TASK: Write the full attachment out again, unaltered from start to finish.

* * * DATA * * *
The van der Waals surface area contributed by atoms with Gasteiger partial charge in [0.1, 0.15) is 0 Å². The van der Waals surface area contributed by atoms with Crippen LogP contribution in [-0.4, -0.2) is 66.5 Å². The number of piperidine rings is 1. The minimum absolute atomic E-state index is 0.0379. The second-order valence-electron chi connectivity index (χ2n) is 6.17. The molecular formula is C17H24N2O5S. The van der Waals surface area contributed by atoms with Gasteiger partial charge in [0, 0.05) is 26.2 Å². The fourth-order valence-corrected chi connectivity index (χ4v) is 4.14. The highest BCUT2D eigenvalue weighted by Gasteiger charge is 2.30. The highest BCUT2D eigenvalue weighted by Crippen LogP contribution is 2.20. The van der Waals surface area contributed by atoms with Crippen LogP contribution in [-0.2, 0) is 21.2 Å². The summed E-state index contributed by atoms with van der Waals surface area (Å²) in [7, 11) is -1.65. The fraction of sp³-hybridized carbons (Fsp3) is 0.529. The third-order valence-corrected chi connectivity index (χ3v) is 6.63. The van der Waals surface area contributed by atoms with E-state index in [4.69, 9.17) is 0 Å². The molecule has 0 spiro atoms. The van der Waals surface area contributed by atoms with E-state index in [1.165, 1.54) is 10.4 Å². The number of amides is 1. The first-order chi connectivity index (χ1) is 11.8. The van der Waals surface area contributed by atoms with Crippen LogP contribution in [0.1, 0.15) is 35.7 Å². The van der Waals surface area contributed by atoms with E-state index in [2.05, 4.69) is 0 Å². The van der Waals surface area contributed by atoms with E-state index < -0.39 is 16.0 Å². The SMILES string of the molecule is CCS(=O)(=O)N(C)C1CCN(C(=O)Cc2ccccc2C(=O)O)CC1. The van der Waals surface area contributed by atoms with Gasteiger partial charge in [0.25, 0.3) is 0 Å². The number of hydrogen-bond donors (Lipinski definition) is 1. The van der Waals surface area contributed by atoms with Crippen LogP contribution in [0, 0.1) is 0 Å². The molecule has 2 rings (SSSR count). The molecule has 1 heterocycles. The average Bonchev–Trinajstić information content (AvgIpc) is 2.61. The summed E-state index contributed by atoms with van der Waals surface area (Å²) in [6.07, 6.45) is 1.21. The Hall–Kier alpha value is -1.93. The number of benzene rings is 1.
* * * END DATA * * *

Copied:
The van der Waals surface area contributed by atoms with Gasteiger partial charge in [0.1, 0.15) is 0 Å². The van der Waals surface area contributed by atoms with Crippen LogP contribution in [-0.4, -0.2) is 66.5 Å². The number of piperidine rings is 1. The minimum absolute atomic E-state index is 0.0379. The second-order valence-electron chi connectivity index (χ2n) is 6.17. The molecular formula is C17H24N2O5S. The van der Waals surface area contributed by atoms with Gasteiger partial charge in [0, 0.05) is 26.2 Å². The fourth-order valence-corrected chi connectivity index (χ4v) is 4.14. The highest BCUT2D eigenvalue weighted by Gasteiger charge is 2.30. The highest BCUT2D eigenvalue weighted by Crippen LogP contribution is 2.20. The van der Waals surface area contributed by atoms with Crippen LogP contribution in [-0.2, 0) is 21.2 Å². The summed E-state index contributed by atoms with van der Waals surface area (Å²) in [7, 11) is -1.65. The fraction of sp³-hybridized carbons (Fsp3) is 0.529. The third-order valence-corrected chi connectivity index (χ3v) is 6.63. The van der Waals surface area contributed by atoms with E-state index in [4.69, 9.17) is 0 Å². The molecule has 0 spiro atoms. The van der Waals surface area contributed by atoms with E-state index in [1.165, 1.54) is 10.4 Å². The number of amides is 1. The first-order chi connectivity index (χ1) is 11.8. The van der Waals surface area contributed by atoms with Crippen LogP contribution in [0.1, 0.15) is 35.7 Å². The van der Waals surface area contributed by atoms with E-state index in [2.05, 4.69) is 0 Å². The van der Waals surface area contributed by atoms with E-state index < -0.39 is 16.0 Å². The SMILES string of the molecule is CCS(=O)(=O)N(C)C1CCN(C(=O)Cc2ccccc2C(=O)O)CC1. The van der Waals surface area contributed by atoms with Gasteiger partial charge in [0.25, 0.3) is 0 Å². The number of hydrogen-bond donors (Lipinski definition) is 1. The van der Waals surface area contributed by atoms with Crippen LogP contribution in [0, 0.1) is 0 Å². The molecule has 2 rings (SSSR count). The molecule has 1 heterocycles. The average Bonchev–Trinajstić information content (AvgIpc) is 2.61. The summed E-state index contributed by atoms with van der Waals surface area (Å²) in [6.07, 6.45) is 1.21. The Hall–Kier alpha value is -1.93. The number of benzene rings is 1.